America’s first offshore wind farm, Block Island, faces a spell offline later this year to resolve power cabling issues that a senior Rhode Island official claimed are down to a wrong choice made during the project’s build phase.
Work will need to be done sometime from the autumn to lengthen and rebury part of two cables serving the Block Island wind farm off the state’s coast, after they became exposed in the approach to a popular swimming beach, a hearing of the Rhode Island Senate’s special task force on fisheries was told.
Senators sitting on the taskforce demanded that the state’s ratepayers are not left liable for any costs involved – and that the US’s emerging offshore wind sector learns from “mistakes” made.
The 30MW Block Island project, still the only US offshore wind farm in operation, made history when it was brought into service in 2016 by Deepwater Wind, which was subsequently acquired by global offshore wind giant Orsted, using 6MW Haliade turbines from General Electric.
But Grover Fugate, director of Rhode Island's Coastal Resources Management Council, said up to half a mile (800 metres) of cabling will have to have new sections spliced in and be reburied in the approach to Crescent Beach, with two cables affected – one running from Block Island and owned by Orsted and a second export line owned by power offtaker National Grid.
Fugate told the state senate hearing that the cabling concerned ended up not being buried deep enough during the wind farm’s construction phase, and it has since become exposed by the elements. Fugate claimed the project team rejected advice given by officials to use directional drilling during cable burial, and instead used a jet plow.
The problem arose, claimed Fugate, when an unexpected concentration of boulders and pebbles led to the cable achieving burial depth of less than 2ft, rather than the 4-8ft specified by state officials during the permitting process.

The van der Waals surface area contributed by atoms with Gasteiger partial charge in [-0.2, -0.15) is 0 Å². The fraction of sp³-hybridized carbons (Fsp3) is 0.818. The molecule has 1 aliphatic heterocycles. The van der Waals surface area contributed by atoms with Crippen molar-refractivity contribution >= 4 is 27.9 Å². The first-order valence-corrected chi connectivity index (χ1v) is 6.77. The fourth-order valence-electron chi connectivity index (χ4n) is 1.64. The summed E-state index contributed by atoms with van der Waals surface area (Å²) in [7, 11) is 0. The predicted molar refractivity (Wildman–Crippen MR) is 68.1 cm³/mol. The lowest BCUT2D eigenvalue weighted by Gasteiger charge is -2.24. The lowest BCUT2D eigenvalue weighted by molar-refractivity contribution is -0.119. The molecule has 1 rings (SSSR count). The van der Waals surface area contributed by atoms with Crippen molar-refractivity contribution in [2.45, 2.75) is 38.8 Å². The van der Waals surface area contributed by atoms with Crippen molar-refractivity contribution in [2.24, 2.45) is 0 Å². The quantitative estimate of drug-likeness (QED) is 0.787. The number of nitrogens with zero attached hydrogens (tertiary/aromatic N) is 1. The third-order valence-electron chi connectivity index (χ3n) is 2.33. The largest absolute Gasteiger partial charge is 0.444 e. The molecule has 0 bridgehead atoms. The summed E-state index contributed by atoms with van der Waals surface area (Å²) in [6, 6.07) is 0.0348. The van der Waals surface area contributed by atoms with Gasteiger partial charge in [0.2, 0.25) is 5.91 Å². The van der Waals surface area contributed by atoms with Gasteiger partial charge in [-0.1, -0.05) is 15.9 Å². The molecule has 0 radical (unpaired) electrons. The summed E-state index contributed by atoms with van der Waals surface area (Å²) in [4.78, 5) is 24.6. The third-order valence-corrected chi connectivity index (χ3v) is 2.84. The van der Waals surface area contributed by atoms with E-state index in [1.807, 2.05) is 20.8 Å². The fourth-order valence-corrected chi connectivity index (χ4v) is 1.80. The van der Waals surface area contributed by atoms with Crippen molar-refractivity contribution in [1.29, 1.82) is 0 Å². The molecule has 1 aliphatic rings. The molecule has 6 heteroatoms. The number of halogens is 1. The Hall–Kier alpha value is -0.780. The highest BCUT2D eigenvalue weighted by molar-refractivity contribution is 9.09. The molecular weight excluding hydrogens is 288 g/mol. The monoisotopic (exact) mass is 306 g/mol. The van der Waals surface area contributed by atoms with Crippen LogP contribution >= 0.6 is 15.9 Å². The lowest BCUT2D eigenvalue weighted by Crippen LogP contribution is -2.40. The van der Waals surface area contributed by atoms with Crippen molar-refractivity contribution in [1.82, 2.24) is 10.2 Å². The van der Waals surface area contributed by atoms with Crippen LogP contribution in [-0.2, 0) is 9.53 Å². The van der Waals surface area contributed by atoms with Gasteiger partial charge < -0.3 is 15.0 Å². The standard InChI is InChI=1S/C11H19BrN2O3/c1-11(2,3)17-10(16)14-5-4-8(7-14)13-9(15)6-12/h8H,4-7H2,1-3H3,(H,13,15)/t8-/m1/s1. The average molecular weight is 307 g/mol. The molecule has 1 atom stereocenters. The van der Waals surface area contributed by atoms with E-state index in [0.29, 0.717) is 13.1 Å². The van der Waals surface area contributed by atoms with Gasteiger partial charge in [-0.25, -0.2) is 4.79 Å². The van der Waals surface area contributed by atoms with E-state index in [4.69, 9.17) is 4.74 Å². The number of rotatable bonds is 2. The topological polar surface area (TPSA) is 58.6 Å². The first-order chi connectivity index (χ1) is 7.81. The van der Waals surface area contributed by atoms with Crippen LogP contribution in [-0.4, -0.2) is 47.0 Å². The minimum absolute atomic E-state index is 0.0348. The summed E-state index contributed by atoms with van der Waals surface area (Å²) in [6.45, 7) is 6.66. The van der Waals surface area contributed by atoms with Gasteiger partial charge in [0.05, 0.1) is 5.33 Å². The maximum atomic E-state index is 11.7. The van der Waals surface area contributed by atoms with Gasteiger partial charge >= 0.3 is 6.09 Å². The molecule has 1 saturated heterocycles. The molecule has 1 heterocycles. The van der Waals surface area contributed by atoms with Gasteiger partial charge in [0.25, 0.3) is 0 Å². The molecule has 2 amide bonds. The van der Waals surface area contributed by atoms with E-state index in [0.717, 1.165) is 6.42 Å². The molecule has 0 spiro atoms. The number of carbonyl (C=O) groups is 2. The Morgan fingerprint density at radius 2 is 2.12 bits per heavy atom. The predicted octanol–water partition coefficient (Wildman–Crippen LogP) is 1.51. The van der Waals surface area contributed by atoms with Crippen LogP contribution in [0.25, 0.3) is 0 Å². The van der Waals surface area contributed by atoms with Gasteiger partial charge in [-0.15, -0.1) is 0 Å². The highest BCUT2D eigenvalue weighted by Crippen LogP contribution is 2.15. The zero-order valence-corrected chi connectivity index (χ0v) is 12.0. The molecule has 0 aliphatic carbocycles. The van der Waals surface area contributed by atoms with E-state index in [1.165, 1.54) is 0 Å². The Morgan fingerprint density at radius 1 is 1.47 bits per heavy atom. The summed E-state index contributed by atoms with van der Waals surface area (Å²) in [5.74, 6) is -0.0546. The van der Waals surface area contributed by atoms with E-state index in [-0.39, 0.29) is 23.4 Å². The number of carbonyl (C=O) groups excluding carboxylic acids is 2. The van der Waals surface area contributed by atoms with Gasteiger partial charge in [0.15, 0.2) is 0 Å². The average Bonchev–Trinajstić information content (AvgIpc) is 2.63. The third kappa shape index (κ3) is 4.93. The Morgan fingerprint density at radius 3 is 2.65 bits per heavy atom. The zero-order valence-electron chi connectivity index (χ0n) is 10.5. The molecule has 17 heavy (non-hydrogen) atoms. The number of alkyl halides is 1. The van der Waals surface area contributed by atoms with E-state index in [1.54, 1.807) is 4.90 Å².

“If they’d done as we originally asked and directionally drilled it, we wouldn’t be in this situation,” Fugate told the hearing.
“They ran into boulders and cobbles. They had not done enough geotech work to pick those areas up,” he claimed.
Directional drilling will be used in the reburial process, said Fugate.
Senators demanded that state ratepayers aren’t left bearing any costs, and that the rest of the fast-emerging US offshore wind sector takes note of any lessons that need to be learned.
Taskforce member Dennis Algiere said: “I just hope going forward the companies that will be building these [wind] farms understand what’s been going on so they don’t make the same mistake.”
Fugate replied: “There have been learnings on both sides.”
Orsted said in a statement sent to Recharge: “We expect the work to begin in fall 2020, and be completed by Memorial Day 2021. We are working together with National Grid and Block Island Power Company to limit the amount of time that the Block Island Wind Farm will need to be offline to accommodate this work.
“We’re still finalising the plan for the repair, but we expect the wind farm will only need to be offline during the splicing and testing of the cables.”
Note: Update adds Orsted quotes